The Chinese appetite for travel is growing again. During China’s recent National Day holiday earlier this month, a total of 637 million trips were made across the country and RMB467 in tourism revenue were generated, according to figures from the Ministry of Culture and Tourism.
Jennifer Cronin, president of Wharf Hotels, which operates nine hotels in China, revealed that the group recorded a “fabulous response to domestic tourism” during the recent eight-day holiday, with its Niccolo Hotels portfolio seeing a 50 percent surge in business surge to record higher revenue than the same period last year. “The bounce back was more than what we anticipated,” she shared during the recent Skift Forum Asia.
While the travel boom in China has underscored the “domestic resilience” of its tourism market, the conspicuous absence of outbound Chinese travellers continues to cast a shadow on the recovery of tourist destinations in Asia, many of whom have come to rely on China as a visitor source market to some extent, observed Parag Khanna, founder and managing director of FutureMap.
Few destinations, besides China and Germany, have a strong domestic traveller base to make up for the shortfall of foreign visitor arrivals during a prolonged closure of borders, he noted.
Alessando Dassi, CEO of Thomas Cook China and managing director, overseas expansion at Fosun Tourism Group, believes that China, which has made “enormous sacrifice to reignite the domestic travel industry”, will be unlikely be reluctant to open the country for tourism until the conditions are right.
“The silver bullet to relaunch international travel hasn’t happened yet,” he remarked during Skift Forum Asia. “Bubbles talks are positive, but development of these travel corridors has been underwhelming as they haven’t created the outcomes we were hoping for.”
Opportunities to tap Chinese return
The question of whether China’s “phenomenal” tourism recovery on the domestic front can be translated to outbound travel remains an open-ended one, said Dassi, but there are many ways tourism suppliers and operators in Southeast Asia can embark on in the meantime to further stoke the pent-up demand of Chinese travellers.
One product that has worked well for Fosun Tourism Group amid the pandemic is ‘buy now, travel later’ voucher packages, which allows Chinese consumers to lock in future travel at a discounted price now. Not only do such vouchers shore up confidence for Chinese to purchase international travel products, Dassi said they will also offer a tool for hotels to “get some cash flow and some visibility on the Chinese market”.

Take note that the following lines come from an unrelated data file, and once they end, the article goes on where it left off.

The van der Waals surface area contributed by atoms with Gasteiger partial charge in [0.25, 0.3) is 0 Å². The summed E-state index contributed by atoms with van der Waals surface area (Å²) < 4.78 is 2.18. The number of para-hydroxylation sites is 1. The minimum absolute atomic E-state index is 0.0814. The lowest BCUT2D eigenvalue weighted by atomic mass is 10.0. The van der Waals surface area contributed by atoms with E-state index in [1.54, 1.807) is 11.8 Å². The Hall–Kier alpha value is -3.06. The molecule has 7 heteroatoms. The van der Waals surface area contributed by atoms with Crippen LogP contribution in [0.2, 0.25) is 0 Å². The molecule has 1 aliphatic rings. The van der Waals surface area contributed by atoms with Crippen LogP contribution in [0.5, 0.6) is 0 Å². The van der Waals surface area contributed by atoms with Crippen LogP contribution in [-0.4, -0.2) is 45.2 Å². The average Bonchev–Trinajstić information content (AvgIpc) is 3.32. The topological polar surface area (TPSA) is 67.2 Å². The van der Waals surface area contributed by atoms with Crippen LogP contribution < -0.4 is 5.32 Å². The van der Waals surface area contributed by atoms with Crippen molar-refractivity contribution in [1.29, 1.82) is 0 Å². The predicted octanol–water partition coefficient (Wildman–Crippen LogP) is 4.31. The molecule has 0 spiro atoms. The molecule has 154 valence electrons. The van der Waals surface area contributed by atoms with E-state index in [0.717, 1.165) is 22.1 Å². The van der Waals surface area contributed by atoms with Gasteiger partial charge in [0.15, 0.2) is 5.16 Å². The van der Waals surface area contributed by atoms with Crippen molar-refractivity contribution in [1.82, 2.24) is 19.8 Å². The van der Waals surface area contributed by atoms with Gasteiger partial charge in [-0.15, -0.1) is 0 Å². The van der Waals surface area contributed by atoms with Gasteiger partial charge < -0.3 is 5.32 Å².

Livestreaming, the biggest trend to come out for tourism marketing in China during the Covid-19 crisis, can be a highly effective channel to engage with Chinese consumers, said Dassi. “Before the pandemic, livestreaming was very focused for retail products like cosmetics, but travel is a new element that has come into the livestreaming trend and is now equally popular,” he said.
WeChat Mini Programs – which are sub-apps within the WeChat ecosystem – is, in Dassi’s opinion, another “gamechanger” that will enable travel companies and hotels to engage directly with consumers and drive bookings from Chinese consumers through the content created.
Dassi predicts that Chinese travellers will “flow back in big numbers as soon as conditions are right”, initially to shorthaul destinations like Japan or Thailand while longhaul destinations will take a longer time to see the return of the Chinese market.
With China likely to be the driver of tourism recovery when international travel is possible again, Dassi urged industry players in the region to rethink their China strategy.
“Clearly there will be a lot of supply but we will only see demand gradually coming out. [Chinese travellers] will be selective on where they go and where they stay for holidays, so more tailored distribution strategy needed for China,” he stated.